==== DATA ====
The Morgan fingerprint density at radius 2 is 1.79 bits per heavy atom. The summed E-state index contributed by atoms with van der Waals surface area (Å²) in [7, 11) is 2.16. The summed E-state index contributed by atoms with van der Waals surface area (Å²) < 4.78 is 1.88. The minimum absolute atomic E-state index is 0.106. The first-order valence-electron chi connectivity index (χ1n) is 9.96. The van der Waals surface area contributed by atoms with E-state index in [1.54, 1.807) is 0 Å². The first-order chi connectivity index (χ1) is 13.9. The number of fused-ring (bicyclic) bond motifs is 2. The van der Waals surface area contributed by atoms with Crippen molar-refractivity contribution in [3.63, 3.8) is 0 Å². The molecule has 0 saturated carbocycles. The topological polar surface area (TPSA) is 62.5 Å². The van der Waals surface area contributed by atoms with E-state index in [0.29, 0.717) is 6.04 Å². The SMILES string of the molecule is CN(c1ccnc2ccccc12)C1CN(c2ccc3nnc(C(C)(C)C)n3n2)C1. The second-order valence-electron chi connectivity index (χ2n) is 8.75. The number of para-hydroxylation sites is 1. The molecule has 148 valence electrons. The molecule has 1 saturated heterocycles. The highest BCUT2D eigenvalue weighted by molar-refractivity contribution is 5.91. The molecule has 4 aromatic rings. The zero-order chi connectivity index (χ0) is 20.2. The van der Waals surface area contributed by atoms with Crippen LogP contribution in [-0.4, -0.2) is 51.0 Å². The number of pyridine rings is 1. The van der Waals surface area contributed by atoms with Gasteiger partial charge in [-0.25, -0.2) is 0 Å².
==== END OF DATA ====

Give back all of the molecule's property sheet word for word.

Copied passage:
The Morgan fingerprint density at radius 2 is 1.79 bits per heavy atom. The summed E-state index contributed by atoms with van der Waals surface area (Å²) in [7, 11) is 2.16. The summed E-state index contributed by atoms with van der Waals surface area (Å²) < 4.78 is 1.88. The minimum absolute atomic E-state index is 0.106. The first-order valence-electron chi connectivity index (χ1n) is 9.96. The van der Waals surface area contributed by atoms with E-state index in [1.54, 1.807) is 0 Å². The first-order chi connectivity index (χ1) is 13.9. The number of fused-ring (bicyclic) bond motifs is 2. The van der Waals surface area contributed by atoms with Crippen molar-refractivity contribution in [3.63, 3.8) is 0 Å². The molecule has 0 saturated carbocycles. The topological polar surface area (TPSA) is 62.5 Å². The van der Waals surface area contributed by atoms with E-state index in [0.29, 0.717) is 6.04 Å². The SMILES string of the molecule is CN(c1ccnc2ccccc12)C1CN(c2ccc3nnc(C(C)(C)C)n3n2)C1. The second-order valence-electron chi connectivity index (χ2n) is 8.75. The number of para-hydroxylation sites is 1. The molecule has 148 valence electrons. The molecule has 1 saturated heterocycles. The highest BCUT2D eigenvalue weighted by molar-refractivity contribution is 5.91. The molecule has 4 aromatic rings. The zero-order chi connectivity index (χ0) is 20.2. The van der Waals surface area contributed by atoms with Crippen LogP contribution in [-0.4, -0.2) is 51.0 Å². The number of pyridine rings is 1. The van der Waals surface area contributed by atoms with Gasteiger partial charge in [-0.25, -0.2) is 0 Å².